Actress opens up about depression

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Copy of sa  BonnieHenna main INDEPENDENT NEWSPAPERS Bonnie Henna, who has launched her autobiography Eyebags and Dimples, was reminded of the view in the black community that depression is a white man's disease, when she received a tweet to that effect recently. Picture: Matthews Baloyi

The first thing to strike me after scanning through Bonnie Henna’s autobiography Eyebags & Dimples is how brave this 33-year-old woman must be, how difficult and searing the book must have been to write.

So it’s the first inquiry I make when I meet her in Rosebank. She nods slowly and sombrely, and seems to again feel the pain of the bitter soul-searching she engaged in, a process that took the past four years.

She’s a well-known actress and recognised beauty, but she’s exquisite when she cocks her head slightly and looks melancholic, which is ironic given that she has spent most of her adult life fighting off the demons of sadness and depression that her adoring TV fans could never have guessed at.

For those who need an introduction, Henna is best known for her roles as Ntombi in the SABC series Home Affairs and Zandi in Backstage. She has also acted in TV series Soul City, Gaz’lam and The Philanthropist, and was more recently in e.tv’s Rhythm City.

Last year she made it to the top three in Survivor Maldives on SABC3, and has also starred in international films Invictus, Drum and Catch a Fire.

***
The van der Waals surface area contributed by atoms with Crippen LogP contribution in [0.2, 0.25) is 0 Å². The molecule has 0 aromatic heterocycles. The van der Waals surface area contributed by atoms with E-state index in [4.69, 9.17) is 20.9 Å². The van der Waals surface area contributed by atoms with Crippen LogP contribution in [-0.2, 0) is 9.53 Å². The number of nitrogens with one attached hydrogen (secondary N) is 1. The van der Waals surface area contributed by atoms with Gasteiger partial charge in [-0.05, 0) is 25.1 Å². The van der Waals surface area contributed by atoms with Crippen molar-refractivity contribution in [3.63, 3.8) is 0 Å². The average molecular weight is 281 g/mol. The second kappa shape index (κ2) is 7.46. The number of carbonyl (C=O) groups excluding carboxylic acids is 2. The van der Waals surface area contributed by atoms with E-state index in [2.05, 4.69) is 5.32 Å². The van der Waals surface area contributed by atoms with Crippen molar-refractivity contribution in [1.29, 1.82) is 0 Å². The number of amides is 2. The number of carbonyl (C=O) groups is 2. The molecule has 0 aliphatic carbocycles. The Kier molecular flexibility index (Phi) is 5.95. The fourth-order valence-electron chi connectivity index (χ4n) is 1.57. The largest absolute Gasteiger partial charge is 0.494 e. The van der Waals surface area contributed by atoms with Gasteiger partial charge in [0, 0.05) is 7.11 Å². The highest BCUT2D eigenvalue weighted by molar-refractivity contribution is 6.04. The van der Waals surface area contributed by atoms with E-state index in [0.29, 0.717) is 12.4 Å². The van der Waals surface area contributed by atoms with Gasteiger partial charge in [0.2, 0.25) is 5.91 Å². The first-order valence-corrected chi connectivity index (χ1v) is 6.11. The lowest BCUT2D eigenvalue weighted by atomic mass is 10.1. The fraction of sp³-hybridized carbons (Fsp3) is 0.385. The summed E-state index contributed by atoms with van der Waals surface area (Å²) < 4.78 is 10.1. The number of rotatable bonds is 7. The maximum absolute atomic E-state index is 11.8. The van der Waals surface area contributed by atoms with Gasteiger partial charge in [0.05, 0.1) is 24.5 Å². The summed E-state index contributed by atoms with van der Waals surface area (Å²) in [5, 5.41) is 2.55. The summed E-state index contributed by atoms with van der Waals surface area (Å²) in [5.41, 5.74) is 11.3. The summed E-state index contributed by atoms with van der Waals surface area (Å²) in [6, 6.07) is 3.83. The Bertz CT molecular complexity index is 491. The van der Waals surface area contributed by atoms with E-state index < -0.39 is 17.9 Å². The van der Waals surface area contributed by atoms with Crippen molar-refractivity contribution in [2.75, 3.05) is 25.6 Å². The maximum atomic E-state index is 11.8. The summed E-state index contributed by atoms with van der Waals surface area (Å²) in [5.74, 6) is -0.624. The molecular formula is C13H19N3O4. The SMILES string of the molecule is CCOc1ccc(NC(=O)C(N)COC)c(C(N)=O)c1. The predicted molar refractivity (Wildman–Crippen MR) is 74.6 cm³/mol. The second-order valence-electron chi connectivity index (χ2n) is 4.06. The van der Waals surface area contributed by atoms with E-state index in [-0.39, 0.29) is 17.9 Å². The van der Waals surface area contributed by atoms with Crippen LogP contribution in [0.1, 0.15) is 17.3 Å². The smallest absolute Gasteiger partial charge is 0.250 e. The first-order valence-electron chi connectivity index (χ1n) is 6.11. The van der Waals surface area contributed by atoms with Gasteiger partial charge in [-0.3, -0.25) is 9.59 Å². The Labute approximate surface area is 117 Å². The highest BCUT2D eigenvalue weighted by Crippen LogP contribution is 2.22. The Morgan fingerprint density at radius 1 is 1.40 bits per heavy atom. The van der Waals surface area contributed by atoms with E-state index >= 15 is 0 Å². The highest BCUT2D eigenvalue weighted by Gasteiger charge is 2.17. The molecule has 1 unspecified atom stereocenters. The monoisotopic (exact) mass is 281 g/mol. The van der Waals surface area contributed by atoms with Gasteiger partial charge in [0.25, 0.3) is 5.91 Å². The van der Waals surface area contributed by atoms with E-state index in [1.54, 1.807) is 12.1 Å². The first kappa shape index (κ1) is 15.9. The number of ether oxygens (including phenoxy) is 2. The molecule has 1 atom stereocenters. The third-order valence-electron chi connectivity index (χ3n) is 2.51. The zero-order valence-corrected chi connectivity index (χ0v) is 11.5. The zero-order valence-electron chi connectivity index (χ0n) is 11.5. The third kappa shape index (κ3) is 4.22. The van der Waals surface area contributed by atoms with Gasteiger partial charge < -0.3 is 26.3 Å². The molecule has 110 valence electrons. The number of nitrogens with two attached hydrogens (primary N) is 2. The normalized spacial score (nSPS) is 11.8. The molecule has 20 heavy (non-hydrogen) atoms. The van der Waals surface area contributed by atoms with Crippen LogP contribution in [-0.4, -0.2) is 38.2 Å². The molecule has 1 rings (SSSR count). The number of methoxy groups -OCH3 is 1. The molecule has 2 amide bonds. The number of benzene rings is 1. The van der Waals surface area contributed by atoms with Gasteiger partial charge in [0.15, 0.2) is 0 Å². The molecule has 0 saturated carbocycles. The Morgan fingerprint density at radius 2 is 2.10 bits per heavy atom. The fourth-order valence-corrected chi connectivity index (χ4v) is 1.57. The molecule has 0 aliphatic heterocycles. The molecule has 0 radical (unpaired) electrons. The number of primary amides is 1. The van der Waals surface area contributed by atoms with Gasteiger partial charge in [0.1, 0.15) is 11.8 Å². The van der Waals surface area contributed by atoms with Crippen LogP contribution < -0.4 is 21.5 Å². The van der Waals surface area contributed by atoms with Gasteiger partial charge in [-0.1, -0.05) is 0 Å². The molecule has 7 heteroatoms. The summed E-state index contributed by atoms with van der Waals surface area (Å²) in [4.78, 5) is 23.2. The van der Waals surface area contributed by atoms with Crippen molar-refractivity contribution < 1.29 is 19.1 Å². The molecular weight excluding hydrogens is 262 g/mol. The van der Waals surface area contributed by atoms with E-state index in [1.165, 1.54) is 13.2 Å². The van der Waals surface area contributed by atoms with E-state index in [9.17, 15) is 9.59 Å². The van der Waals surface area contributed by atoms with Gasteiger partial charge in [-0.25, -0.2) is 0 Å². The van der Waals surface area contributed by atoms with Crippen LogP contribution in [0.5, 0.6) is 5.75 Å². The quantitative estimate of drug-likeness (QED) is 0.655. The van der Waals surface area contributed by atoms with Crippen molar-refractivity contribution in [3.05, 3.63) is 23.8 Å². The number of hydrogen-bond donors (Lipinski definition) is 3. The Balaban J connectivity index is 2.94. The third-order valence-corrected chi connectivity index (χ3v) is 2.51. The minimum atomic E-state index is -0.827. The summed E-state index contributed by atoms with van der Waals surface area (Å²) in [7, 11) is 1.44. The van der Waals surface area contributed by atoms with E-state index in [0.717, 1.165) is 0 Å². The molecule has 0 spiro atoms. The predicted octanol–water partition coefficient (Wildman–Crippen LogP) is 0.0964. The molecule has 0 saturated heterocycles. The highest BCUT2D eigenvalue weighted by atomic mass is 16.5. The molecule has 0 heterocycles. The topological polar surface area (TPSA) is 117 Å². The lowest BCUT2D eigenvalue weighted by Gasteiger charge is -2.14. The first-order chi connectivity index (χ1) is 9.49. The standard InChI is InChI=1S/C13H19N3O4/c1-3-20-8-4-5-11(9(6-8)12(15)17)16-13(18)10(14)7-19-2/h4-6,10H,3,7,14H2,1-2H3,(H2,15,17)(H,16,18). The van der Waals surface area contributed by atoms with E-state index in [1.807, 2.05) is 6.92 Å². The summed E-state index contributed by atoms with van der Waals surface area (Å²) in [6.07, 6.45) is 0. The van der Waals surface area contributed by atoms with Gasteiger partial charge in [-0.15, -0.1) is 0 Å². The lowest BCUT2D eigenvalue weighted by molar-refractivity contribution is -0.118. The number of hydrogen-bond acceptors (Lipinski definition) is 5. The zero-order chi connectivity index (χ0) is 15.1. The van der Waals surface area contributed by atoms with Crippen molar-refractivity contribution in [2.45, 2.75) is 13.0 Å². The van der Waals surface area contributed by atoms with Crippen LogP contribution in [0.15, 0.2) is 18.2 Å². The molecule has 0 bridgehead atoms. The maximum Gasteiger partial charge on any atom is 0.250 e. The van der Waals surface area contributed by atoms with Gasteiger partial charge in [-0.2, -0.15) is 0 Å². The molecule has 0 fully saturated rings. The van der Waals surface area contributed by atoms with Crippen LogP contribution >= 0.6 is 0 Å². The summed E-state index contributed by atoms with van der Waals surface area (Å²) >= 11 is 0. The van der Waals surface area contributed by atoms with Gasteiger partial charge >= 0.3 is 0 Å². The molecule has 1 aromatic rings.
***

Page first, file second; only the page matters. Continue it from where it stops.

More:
Born in Soweto, Henna was discovered at 13, at a bus stop on her way home from school, by an acting agent who got her her first job in TV, a series titled Viva Families. It signalled a long-desired escape from her troubled home life, which is unflinchingly explored in her book, much of which revolves around her single working mother.

Henna’s father, who people said she’d inherited her outstanding looks from, was attacked one night coming home from work and stabbed to death.

“I was five when my mother became suicidal. From then on the mood in our house was always sombre, the ambience gloomy and void of hope. I spent much of my time feeling sorry for my mother, wishing I could take upon myself all the pain she was carrying, to spare her from the harshness of the world,” she writes.

Beatings and disapproval, and worse, manipulative threats of suicide, define Henna’s early memories of her mother, and these years were the most harrowing part of her story to recount.

Although not acknowledged or named back then, depression is what afflicted three generations of women in her family, she says.

She confesses that at the age of 11, her “childhood came to an abrupt end” when her mother locked herself in her bedroom after announcing to her three children that she would take her own life that night by drinking poison.

“It didn’t matter that our mother eventually emerged from her bedroom in the morning. I had already let go of her, together with the girl child Bonnie,” she writes.

Education, however, was always a priority for Henna’s mother, who had her schooled at Greenside High. Church on Sundays was also a strict requirement, and today Henna is an active Christian with a strong faith, but for years it was lost to her, she says.

Having started her career in TV, she moved out of her mother’s house and hit the Joburg party scene, drinking and smoking and living the high life. She got a tattoo on her back, a tongue ring and a belly ring, and her hairstyle “fluctuated between peroxide blonde and completely bald”.

“Finally I was breaking out of my shell of isolation; I was determined to become a child of the world,” she writes.

Yet she would erupt in anger at the slightest provocation, she says, and despite her increasing fame, “loneliness stuck like film to my skin”.